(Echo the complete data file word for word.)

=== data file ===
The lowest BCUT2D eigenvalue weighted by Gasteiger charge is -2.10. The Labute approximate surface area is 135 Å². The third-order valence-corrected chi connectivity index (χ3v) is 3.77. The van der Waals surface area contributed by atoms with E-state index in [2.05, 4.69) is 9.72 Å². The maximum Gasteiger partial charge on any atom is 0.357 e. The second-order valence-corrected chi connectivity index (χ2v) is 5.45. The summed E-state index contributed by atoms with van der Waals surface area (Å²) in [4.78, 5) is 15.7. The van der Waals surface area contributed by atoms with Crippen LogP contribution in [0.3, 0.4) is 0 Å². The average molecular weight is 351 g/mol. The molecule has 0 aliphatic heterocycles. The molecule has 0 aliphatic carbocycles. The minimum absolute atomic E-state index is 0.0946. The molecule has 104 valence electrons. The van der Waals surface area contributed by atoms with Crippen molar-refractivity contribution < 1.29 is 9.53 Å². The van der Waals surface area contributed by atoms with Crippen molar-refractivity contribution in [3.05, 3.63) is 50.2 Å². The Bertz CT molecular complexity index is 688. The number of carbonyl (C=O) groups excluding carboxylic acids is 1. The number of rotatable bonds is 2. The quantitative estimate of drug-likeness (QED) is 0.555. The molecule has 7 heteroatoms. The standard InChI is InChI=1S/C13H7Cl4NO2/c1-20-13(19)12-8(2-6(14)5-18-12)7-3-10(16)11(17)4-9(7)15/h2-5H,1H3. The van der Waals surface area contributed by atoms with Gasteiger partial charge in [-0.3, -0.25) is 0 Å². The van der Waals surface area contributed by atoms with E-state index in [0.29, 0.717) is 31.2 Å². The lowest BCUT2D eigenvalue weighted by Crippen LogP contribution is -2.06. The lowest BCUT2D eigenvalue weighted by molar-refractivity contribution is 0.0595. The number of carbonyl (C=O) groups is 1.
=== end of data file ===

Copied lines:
The lowest BCUT2D eigenvalue weighted by Gasteiger charge is -2.10. The Labute approximate surface area is 135 Å². The third-order valence-corrected chi connectivity index (χ3v) is 3.77. The van der Waals surface area contributed by atoms with E-state index in [2.05, 4.69) is 9.72 Å². The maximum Gasteiger partial charge on any atom is 0.357 e. The second-order valence-corrected chi connectivity index (χ2v) is 5.45. The summed E-state index contributed by atoms with van der Waals surface area (Å²) in [4.78, 5) is 15.7. The van der Waals surface area contributed by atoms with Crippen LogP contribution in [0.3, 0.4) is 0 Å². The average molecular weight is 351 g/mol. The molecule has 0 aliphatic heterocycles. The molecule has 0 aliphatic carbocycles. The minimum absolute atomic E-state index is 0.0946. The molecule has 104 valence electrons. The van der Waals surface area contributed by atoms with Crippen molar-refractivity contribution < 1.29 is 9.53 Å². The van der Waals surface area contributed by atoms with Crippen molar-refractivity contribution in [3.05, 3.63) is 50.2 Å². The Bertz CT molecular complexity index is 688. The number of carbonyl (C=O) groups excluding carboxylic acids is 1. The number of rotatable bonds is 2. The quantitative estimate of drug-likeness (QED) is 0.555. The molecule has 7 heteroatoms. The standard InChI is InChI=1S/C13H7Cl4NO2/c1-20-13(19)12-8(2-6(14)5-18-12)7-3-10(16)11(17)4-9(7)15/h2-5H,1H3. The van der Waals surface area contributed by atoms with Gasteiger partial charge in [-0.3, -0.25) is 0 Å². The van der Waals surface area contributed by atoms with E-state index in [0.29, 0.717) is 31.2 Å². The lowest BCUT2D eigenvalue weighted by Crippen LogP contribution is -2.06. The lowest BCUT2D eigenvalue weighted by molar-refractivity contribution is 0.0595. The number of carbonyl (C=O) groups is 1.